Alameda County voters will decide Nov. 2 whether to pay an extra $10 in their vehicle registration fee to fix potholes and fight traffic gridlock.
The Alameda County Congestion Management Agency board — a panel of elected city, county and transit district officials — has decided to ask voters whether they would pay the fee to fund road maintenance, countywide measures to unsnarl traffic congestion, and improve public transit and pedestrian and bicycling routes.
The ballot measure, which needs a simple majority vote to pass, would raise about $11 million per year from the 1.1 million vehicles in Alameda County.
Transportation officials said they need a new stable money source to help improve the poor condition of city and county roads hurt by declining state assistance and shrinking tax revenues during the recession.
"The bulk of the money from this measure is going to go into local roads," said Mark Green, Union City mayor and chairman of the Alameda County Congestion Management Agency board, which voted last month to go the ballot. "This will be a local source of revenue that cannot be raided by the state."
Despite the political risk in seeking voter approval for higher fees in economic hard times, many Bay Area counties are considering similar ballot measures. Santa Clara and San Mateo counties already have approved ballot measures. The Contra Costa Transportation Authority will decide Wednesday night whether to
Polls in the various counties suggest that voters are so fed up with potholes and damaged streets that they are willing to consider paying a local fee for local roads in a state where roads persistently rank in poor or barely average condition.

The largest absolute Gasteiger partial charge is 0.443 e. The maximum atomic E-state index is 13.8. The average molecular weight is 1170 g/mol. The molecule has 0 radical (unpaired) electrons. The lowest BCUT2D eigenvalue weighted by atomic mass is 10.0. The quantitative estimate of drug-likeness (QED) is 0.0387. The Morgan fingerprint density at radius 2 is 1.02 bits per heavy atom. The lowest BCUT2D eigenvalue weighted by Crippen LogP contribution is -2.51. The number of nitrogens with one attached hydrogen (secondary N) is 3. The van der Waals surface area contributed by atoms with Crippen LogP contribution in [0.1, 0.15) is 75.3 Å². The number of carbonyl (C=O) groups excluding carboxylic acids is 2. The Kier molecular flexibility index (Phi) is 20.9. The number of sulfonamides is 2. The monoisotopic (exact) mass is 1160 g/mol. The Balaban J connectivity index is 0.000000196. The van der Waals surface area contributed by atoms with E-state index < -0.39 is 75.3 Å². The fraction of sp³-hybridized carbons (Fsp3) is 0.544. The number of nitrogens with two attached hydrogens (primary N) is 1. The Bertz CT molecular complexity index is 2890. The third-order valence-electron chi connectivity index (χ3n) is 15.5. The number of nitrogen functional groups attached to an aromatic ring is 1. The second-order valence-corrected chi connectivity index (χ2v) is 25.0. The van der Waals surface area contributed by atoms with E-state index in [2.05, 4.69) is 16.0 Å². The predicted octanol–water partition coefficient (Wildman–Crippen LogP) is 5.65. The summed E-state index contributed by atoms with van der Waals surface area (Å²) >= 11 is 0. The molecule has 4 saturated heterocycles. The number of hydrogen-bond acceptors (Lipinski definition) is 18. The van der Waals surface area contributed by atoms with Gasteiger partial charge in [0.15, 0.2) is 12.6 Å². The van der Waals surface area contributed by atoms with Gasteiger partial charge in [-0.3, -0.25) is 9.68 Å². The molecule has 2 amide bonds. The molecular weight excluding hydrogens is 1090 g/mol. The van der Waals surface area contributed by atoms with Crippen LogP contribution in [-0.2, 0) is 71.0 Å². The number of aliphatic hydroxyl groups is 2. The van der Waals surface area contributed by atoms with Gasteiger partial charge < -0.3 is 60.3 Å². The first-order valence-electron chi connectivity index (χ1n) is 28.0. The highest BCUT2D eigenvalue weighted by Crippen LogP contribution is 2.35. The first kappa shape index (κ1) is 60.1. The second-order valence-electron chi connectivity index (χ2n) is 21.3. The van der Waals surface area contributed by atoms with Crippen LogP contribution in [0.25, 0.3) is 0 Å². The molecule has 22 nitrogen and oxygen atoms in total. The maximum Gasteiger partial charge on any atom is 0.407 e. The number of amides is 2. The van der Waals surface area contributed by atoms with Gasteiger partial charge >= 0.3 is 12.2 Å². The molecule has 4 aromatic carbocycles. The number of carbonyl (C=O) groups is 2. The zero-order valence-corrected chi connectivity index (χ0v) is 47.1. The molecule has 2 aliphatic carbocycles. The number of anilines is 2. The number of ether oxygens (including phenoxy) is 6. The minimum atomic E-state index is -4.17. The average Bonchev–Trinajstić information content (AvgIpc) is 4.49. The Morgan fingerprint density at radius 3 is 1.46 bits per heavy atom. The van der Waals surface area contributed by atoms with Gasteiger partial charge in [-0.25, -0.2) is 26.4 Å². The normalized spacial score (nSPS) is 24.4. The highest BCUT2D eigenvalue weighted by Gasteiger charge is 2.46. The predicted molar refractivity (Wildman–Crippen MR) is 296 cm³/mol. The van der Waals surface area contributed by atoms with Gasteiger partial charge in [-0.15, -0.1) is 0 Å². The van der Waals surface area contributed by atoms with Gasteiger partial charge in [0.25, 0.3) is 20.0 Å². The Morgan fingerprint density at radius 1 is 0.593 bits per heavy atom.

In Alameda County, 60 percent of the fee would be spent on city and county roads.
Twenty-five percent would be spent on congestion relief measures such as express buses, transit passes for students and workers, and park and ride lots or rail station improvements.
Another 10 percent would go toward technology improvements such as traffic signal connection and commuter information systems, said Dennis Fay, the congestion agency's executive director.
Five percent would be spent on crosswalks, sidewalk, lighting and other improvements to make bicycle and pedestrian travel faster and safer.
A state law signed by the governor in October empowers county congestion agencies to sponsor the ballot measures.
Transit officials said leaders of anti-tax groups have hinted they might challenge the fees as a disguised form of tax requiring a two-thirds voter approval.
Contact Denis Cuff at 925-943-8267. Read the Capricious Commuter blog at www.ibabuzz.com/transportation.
For information about the vehicle registration fee ballot measure in Alameda County, go to www.alamedacountyvrf.org.